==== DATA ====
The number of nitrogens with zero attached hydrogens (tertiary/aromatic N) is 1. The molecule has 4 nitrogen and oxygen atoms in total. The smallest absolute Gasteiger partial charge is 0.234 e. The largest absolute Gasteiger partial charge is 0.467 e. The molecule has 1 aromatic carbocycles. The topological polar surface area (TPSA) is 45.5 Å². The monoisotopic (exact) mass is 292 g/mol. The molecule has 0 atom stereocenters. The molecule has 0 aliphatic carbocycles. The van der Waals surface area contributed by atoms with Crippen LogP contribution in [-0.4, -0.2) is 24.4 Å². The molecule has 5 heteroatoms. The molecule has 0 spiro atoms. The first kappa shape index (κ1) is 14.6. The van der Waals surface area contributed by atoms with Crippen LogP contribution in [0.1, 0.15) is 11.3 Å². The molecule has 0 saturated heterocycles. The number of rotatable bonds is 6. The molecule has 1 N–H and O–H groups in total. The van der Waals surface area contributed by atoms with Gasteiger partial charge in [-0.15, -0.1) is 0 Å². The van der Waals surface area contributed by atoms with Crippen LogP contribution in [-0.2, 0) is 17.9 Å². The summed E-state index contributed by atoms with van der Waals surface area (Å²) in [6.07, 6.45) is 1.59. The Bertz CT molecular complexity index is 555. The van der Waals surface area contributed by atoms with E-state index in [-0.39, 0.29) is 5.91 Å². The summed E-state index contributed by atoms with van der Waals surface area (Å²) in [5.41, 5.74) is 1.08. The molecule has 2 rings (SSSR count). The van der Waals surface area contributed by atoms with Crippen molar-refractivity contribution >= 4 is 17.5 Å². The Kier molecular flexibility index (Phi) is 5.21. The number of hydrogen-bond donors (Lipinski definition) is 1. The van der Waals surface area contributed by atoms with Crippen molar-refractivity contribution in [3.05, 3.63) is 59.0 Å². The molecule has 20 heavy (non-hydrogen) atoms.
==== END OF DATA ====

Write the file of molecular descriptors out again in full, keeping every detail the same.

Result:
The number of nitrogens with zero attached hydrogens (tertiary/aromatic N) is 1. The molecule has 4 nitrogen and oxygen atoms in total. The smallest absolute Gasteiger partial charge is 0.234 e. The largest absolute Gasteiger partial charge is 0.467 e. The molecule has 1 aromatic carbocycles. The topological polar surface area (TPSA) is 45.5 Å². The monoisotopic (exact) mass is 292 g/mol. The molecule has 0 atom stereocenters. The molecule has 0 aliphatic carbocycles. The van der Waals surface area contributed by atoms with Crippen LogP contribution in [-0.4, -0.2) is 24.4 Å². The molecule has 5 heteroatoms. The molecule has 0 spiro atoms. The first kappa shape index (κ1) is 14.6. The van der Waals surface area contributed by atoms with Crippen LogP contribution in [0.1, 0.15) is 11.3 Å². The molecule has 0 saturated heterocycles. The number of rotatable bonds is 6. The molecule has 1 N–H and O–H groups in total. The van der Waals surface area contributed by atoms with Gasteiger partial charge in [-0.15, -0.1) is 0 Å². The van der Waals surface area contributed by atoms with Crippen LogP contribution in [-0.2, 0) is 17.9 Å². The summed E-state index contributed by atoms with van der Waals surface area (Å²) in [6.07, 6.45) is 1.59. The Bertz CT molecular complexity index is 555. The van der Waals surface area contributed by atoms with E-state index in [-0.39, 0.29) is 5.91 Å². The summed E-state index contributed by atoms with van der Waals surface area (Å²) in [5.41, 5.74) is 1.08. The molecule has 2 rings (SSSR count). The van der Waals surface area contributed by atoms with Crippen molar-refractivity contribution >= 4 is 17.5 Å². The Kier molecular flexibility index (Phi) is 5.21. The number of hydrogen-bond donors (Lipinski definition) is 1. The van der Waals surface area contributed by atoms with Crippen molar-refractivity contribution in [3.05, 3.63) is 59.0 Å². The molecule has 20 heavy (non-hydrogen) atoms.